An Eye-Fixation Analysis of Choice Processes for Consumer Nondurables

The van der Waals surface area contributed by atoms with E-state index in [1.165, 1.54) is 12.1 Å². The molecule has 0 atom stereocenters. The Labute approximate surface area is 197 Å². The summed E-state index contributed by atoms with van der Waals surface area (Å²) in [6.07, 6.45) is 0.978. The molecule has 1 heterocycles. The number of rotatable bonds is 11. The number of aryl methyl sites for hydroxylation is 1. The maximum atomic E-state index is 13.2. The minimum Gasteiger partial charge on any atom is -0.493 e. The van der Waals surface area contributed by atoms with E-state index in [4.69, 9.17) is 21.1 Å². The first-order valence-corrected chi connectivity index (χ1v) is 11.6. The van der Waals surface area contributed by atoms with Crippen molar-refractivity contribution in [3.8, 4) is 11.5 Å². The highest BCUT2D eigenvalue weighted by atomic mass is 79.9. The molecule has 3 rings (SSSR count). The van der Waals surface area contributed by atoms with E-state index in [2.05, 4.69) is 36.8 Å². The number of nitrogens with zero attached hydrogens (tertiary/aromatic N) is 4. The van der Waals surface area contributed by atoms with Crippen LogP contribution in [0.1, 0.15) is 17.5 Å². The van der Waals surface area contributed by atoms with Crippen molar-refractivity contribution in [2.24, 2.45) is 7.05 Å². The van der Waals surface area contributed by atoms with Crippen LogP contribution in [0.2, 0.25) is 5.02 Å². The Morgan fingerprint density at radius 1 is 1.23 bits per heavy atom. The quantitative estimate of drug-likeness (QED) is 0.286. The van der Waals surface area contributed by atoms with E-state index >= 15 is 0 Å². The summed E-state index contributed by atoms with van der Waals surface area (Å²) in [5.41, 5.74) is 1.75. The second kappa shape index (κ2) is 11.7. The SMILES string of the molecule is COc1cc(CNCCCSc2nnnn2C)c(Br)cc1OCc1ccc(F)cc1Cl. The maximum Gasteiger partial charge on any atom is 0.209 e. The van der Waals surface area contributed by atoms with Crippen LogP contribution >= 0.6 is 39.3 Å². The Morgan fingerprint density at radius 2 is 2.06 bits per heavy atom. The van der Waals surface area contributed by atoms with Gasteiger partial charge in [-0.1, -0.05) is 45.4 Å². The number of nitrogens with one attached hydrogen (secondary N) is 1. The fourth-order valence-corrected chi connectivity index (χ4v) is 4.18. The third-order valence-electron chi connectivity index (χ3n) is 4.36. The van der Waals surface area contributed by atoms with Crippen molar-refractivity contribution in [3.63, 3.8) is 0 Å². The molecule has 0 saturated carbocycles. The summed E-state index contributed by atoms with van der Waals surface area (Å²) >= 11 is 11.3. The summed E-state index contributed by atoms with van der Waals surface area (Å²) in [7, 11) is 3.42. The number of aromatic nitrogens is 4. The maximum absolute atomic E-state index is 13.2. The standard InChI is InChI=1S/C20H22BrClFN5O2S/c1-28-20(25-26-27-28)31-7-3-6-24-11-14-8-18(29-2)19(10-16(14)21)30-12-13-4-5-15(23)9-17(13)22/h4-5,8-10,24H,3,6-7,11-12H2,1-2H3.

The nature of the choice process for commonly purchased nondurables was examined by tracking eye fixations in a laboratory simulation of supermarket shelving. The observed process contains three stages that were interpreted as (1) orientation, (2) evaluation, and (3) verification. Orientation consisted of an overview of the product display, although some initial screening out of alternatives also occurred. The evaluation stage, the longest by far, was dominated by direct comparisons between two or three alternative products. The last stage, devoted to verification of the tentatively chosen brand-size, mainly examined alternatives with few or no previous fixations. Greater familiarity with a product category led to a choice process that was shorter and that focused on fewer alternatives, but these effects were confined to the evaluation stage. The findings are fully compatible with the general view that the choice process is constructed to adapt to the immediate purchase environment. Copyright 1994 by the University of Chicago.
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